Friday, 2 November 2018


Those Anglo-Saxons and Germans who first used our word ‘meal’ were talking about a process  – initially the preparation of grain as meal. 

A sense of this is retained when we speak of ‘wholemeal flour’.

They would then have thought of this as a portion - quite different from the modern sense of plenty in our phrase ‘making a meal of it’.  To eat meals would be, for them, to space out consuming the amounts which could be prepared.

A sense of this is retained when we speak of ‘piecemeal’ – piece by piece.

And the delightful discovery of the week has been that they had many such words including dropmeal for ‘drop by drop’ and pennymeal for ‘penny by penny’.

It is enough to provoke the poet.  Why not grief tearmeal or coaxing a child spoonmeal or treatmeal?

Dr Eleanor Parker of Brasenose College, Oxford, whose tweets alerted me to this, says Gerard Manley Hopkins was indeed on to this with autumn characterised as where ‘worlds of wanwood leafmeal lie’.

All a distraction from the fearmeal news of the week: absolute power strangling dissenting voices, more young Gaza protestors becoming victims of live fire, Christian persecutors fermenting insurrection as legal processes actually release one of their victims, anti-Semites gunning down Jewish worshippers.

When the Roman authorities moved against Jesus, they too were swift and efficient.

The earliest account in Mark has a late evening arrest, a middle of the night trial, a condemnation very early in the morning and execution under way by 9.00 a.m. - a process mainly accomplished through the night, perhaps taking less than twelve hours from start to finish.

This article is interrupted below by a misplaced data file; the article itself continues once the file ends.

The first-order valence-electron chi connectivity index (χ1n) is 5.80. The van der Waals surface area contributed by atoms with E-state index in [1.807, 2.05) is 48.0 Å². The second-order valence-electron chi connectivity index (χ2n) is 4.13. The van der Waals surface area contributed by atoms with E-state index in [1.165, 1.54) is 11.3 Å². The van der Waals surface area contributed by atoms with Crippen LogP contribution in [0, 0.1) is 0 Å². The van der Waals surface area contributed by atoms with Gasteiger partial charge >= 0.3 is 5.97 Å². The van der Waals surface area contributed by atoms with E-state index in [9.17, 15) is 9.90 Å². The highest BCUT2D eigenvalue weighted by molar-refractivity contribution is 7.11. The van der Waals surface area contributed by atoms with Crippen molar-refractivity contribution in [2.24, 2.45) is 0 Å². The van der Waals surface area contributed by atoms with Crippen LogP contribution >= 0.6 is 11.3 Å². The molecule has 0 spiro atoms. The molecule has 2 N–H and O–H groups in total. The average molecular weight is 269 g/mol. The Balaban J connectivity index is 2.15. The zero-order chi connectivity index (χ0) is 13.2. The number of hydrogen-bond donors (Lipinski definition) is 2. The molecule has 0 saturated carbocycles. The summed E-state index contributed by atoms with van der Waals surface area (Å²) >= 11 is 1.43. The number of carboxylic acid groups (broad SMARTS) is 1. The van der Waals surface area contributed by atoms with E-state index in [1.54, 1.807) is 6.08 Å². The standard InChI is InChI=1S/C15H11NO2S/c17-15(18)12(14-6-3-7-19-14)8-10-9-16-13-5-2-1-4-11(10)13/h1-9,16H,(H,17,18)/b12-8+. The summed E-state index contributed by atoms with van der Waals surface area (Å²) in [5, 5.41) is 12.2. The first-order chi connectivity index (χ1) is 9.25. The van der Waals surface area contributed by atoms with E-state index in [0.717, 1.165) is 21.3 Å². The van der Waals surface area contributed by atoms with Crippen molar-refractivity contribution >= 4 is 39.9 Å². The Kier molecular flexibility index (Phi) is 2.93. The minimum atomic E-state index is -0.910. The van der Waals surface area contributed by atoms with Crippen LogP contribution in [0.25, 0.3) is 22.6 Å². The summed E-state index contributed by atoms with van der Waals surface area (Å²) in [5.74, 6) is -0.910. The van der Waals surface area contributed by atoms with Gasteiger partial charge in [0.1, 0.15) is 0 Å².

My sermons at the moment are mainly focussed on this as the clarifying context of the classic texts we are encountering Sundaymeal. 

From Mark 10.32 onwards the crowd are fearful as Jesus strides out ahead towards Jerusalem.  Knowing this gives an urgency and an edge to his repeatedly asking ‘What would you like me to do for you?’, which I dwelt on his doing once each in the Gospel readings for the last two Sundays.  

And I just wonder, for this Sunday, whether the teacher of the law’s question which we now move onto at 12.28 (‘Which is the most important commandment?’) is not laid out as a proposition for Bible Study but rather as a puzzled plea for insight into what can be held onto in a temple in which the tables were turned over the day before and with the Roman authorities about to move decisively.

The answer?  No time for more than the smallest portions.  The iron rations.  Love God with all you are - urged on us even when he is about to cry out that he feels godforsaken.  Love your neighbour as yourself - urged on us even as those closest to him are about to betray.

Whatever they throw at him, at us: God wholeheartedly; neighbour as if he were me.  Godmeal, neighbourmeal.  Enough.  All.      

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